JERUSALEM, (Reuters) – Former Israeli president and elder statesman Shimon Peres, a joint winner of the 1994 Nobel Peace Prize, died in hospital on Wednesday at 93, two weeks after suffering a massive stroke.
A campaigner for Middle East peace who played a seminal role in Israeli politics for nearly 70 years, Peres was mourned by world leaders and praised for his tireless engagement.
U.S. President Barack Obama said: “A light has gone out”.
“There are few people who we share this world with who change the course of human history, not just through their role in human events, but because they expand our moral imagination and force us to expect more of ourselves, Obama said in a statement. “My friend Shimon was one of those people.”
Despite many decades of rivalry with Peres, Israeli Prime Minister Benjamin Netanyahu, a right-winger who defeated the then-Labour Party leader in a 1996 election, praised him as a stalwart of the centre-left and a visionary.
“There were many things we agreed upon, and the number grew as the years passed. But we had disagreements, a natural part of democratic life,” Netanyahu said after holding a minute’s silence at a specially convened cabinet meeting.
“Shimon won international recognition that spanned the globe. World leaders wanted to be in his proximity and respected him. Along with us, many of them will accompany him on his last journey to eternal rest in the soil of Jerusalem.”
Palestinian President Mahmoud Abbas issued a statement calling Peres’s death “a great loss to humanity and peace in the region”. It was not clear if he would attend the funeral, which will take place on Friday at Jerusalem’s Mount Herzl cemetery, in a section dedicated to “Great Leaders of the Nation”.
Obama, Britain’s Prince Charles and U.S. Democratic presidential candidate Hillary Clinton and her husband, former President Bill Clinton, are among those expected to attend, Israeli radio reported, although Israel’s Foreign Ministry could not immediately confirm the attendance list.
French President Francois Hollande confirmed that he would attend, alongside his predecessor Nicolas Sarkozy.
The announcement of the death was made at the Tel Hashomer hospital by his son Chemi and son-in-law Rafi Walden.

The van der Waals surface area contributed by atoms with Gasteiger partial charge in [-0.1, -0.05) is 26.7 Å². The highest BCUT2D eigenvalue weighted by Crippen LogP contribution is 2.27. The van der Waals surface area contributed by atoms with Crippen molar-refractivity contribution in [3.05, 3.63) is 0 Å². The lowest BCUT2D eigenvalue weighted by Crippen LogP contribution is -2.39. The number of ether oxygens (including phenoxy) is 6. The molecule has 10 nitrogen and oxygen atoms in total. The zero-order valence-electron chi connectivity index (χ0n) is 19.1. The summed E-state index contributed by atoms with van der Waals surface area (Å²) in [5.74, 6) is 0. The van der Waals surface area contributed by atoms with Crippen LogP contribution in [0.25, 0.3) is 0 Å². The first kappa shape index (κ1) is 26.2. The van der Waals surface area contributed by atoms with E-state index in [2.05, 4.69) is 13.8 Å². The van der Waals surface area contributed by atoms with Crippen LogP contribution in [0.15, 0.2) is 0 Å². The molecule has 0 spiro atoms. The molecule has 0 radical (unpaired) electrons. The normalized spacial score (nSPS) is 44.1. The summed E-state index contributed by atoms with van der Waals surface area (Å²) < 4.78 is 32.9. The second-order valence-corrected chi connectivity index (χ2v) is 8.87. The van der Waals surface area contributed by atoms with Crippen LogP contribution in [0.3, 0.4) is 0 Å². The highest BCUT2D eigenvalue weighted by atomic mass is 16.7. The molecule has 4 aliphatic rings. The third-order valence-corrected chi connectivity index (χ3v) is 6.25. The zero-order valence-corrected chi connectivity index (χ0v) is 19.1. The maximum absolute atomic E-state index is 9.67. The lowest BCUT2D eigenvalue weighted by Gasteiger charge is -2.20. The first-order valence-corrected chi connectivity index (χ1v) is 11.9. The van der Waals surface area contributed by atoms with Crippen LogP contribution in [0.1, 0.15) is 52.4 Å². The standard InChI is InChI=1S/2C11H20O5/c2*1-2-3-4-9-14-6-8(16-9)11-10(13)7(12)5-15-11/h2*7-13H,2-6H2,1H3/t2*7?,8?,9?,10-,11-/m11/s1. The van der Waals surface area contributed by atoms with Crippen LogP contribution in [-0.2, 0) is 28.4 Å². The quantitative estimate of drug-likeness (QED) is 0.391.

“His life ended abruptly when he was still working on his great passion, strengthening the country and striving for peace. His legacy will remain with us all,” Walden, who was also Peres’s personal physician, said.
Peres was part of almost every major political development in Israel since its founding in 1948. In a 70-year career, he served in a dozen cabinets and was twice prime minister.
He was first elected to Israel’s parliament, the Knesset, in 1959 and barring a brief interlude in early 2006, held his seat for 48 years, until he became president in 2007.
In every role he undertook – from forging Israel’s defence strategy in the 1950s to running his eponymous peace foundation – Peres was known for his energy and enthusiasm, even recording jokey YouTube videos into his 90s.
“Optimists and pessimists die the same way,” he said. “They just live differently. I prefer to live as an optimist.”
He shared the 1994 Nobel Peace Prize with the late former prime minister Yitzhak Rabin and late Palestinian leader Yasser Arafat for reaching an interim peace deal in 1993, the Oslo Accords, which never turned into a lasting treaty.
Rabin was assassinated in 1995 by an Israeli ultra-nationalist who opposed the interim accords, and it was Peres who took over as prime minister after Rabin’s death.
Peres is widely seen as having gained nuclear capabilities for Israel by procuring the Dimona reactor from France while defence ministry director-general in the 1950s.
As defence minister, he oversaw the 1976 Israeli rescue of hijacked Israelis at Entebbe airport in Uganda.
In the Arab world, his legacy is tainted by the 1996 shelling of a United Nations compound in the village of Qana in southern Lebanon during an Israeli offensive. More than 100 civilians sheltering there were killed. Peres was prime minister at the time, and Israel said its forces had been aiming at militants firing rockets nearby.
Peres was also seen to have done little to rein in the expansion of Israeli settlements on land captured during the 1967 Middle East war, even if he was not an aggressive proponent of a policy that Obama has described as an obstacle to peace.
Since 2007, when he was elected president at his second attempt, Peres has played more of a ceremonial role, trying to raise Israel’s profile internationally while advocating for peace through his foundation and on foreign travels.
Despite the influence he has had on Israel’s landscape, his death is not expected to have an impact on prospects for a return to peace talks with the Palestinians.